The streaming portal also took on an unprecedented 429,670 daily active users, more than doubling usage measured in the weeks leading up to the big premieres. Since debuting exclusively on the Apple TV last April, HBO Now has been cruising as it has expanded both its overall reach and its user base. In fact, when it comes to reliability, the standalone version has historically outperformed its cable-authenticated counterpart. HBO Go had widely reported outages during the Game of Thrones season 5 premiere last year, while HBO Now was largely unaffected last year, and that trend appears to have continued this year.

While there were whispers of HBO Now outages on social media, including users having problems with stuttering and login (some of which could easily be attributed to user error), HBO Go fared worse. Monitoring site Downdetector.com reported around 3,200 user complaints with the cable-ready version. And while both apps had their share of troubles, HBO Now accomplished what appears to be its best performance ever, managing to register very few complaints under extreme duress. While not without its hiccups, it seems HBO’s streaming aspirations have finally paid off, as the service has transitioned from its roots as a top dog on cable platforms to become one of the biggest players in streaming.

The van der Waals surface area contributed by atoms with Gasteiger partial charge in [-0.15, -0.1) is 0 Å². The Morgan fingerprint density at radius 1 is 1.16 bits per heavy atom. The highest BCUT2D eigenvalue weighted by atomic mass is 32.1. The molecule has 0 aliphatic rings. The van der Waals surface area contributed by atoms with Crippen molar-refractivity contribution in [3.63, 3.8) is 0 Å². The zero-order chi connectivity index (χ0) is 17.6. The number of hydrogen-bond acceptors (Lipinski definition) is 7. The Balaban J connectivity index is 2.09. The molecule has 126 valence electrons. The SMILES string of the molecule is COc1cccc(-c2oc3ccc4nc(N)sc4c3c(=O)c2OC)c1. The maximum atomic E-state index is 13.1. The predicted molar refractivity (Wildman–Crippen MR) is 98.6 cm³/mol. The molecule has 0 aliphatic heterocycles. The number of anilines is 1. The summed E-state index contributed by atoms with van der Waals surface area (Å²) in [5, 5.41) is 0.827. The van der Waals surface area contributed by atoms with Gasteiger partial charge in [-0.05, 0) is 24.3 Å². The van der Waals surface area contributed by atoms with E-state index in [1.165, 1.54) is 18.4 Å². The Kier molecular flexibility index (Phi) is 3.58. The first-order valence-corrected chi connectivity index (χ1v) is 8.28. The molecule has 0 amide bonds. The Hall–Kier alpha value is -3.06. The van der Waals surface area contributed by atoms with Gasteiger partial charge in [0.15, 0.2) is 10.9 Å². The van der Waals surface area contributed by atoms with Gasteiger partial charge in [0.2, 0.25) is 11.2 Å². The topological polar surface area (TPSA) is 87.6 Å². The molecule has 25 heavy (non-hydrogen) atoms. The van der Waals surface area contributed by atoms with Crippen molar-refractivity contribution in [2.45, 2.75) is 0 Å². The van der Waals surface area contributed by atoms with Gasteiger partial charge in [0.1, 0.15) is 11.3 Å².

Beyonce Lemonade

Making Lemonade

It wasn’t just HBO’s streaming apps that saw a big bump over the weekend, either. Jay Z’s oft-troubled streaming service, Tidal, also got a bump, thanks in part — ironically, given their rumored estrangement — to a carefully orchestrated surprise album drop from pop queen Beyoncé herself on HBO.

Teased ahead of its premiere Saturday night, no one knew what to expect from the diva’s HBO Lemonade event. Was it a video? Was it a making-of documentary? Was it a surprise album release a la her self-titled fifth album, released exclusively on iTunes in 2013? Those who guessed all three get the the prize this time, as Beyoncé shocked the music world with an 11-song album/multimedia event in which she explored themes of betrayal, feminism, sexuality, and heartache, all set to a visual backdrop that only she could pull off. The bump for Tidal came after the album was temporarily hosted exclusively on the service following the premiere.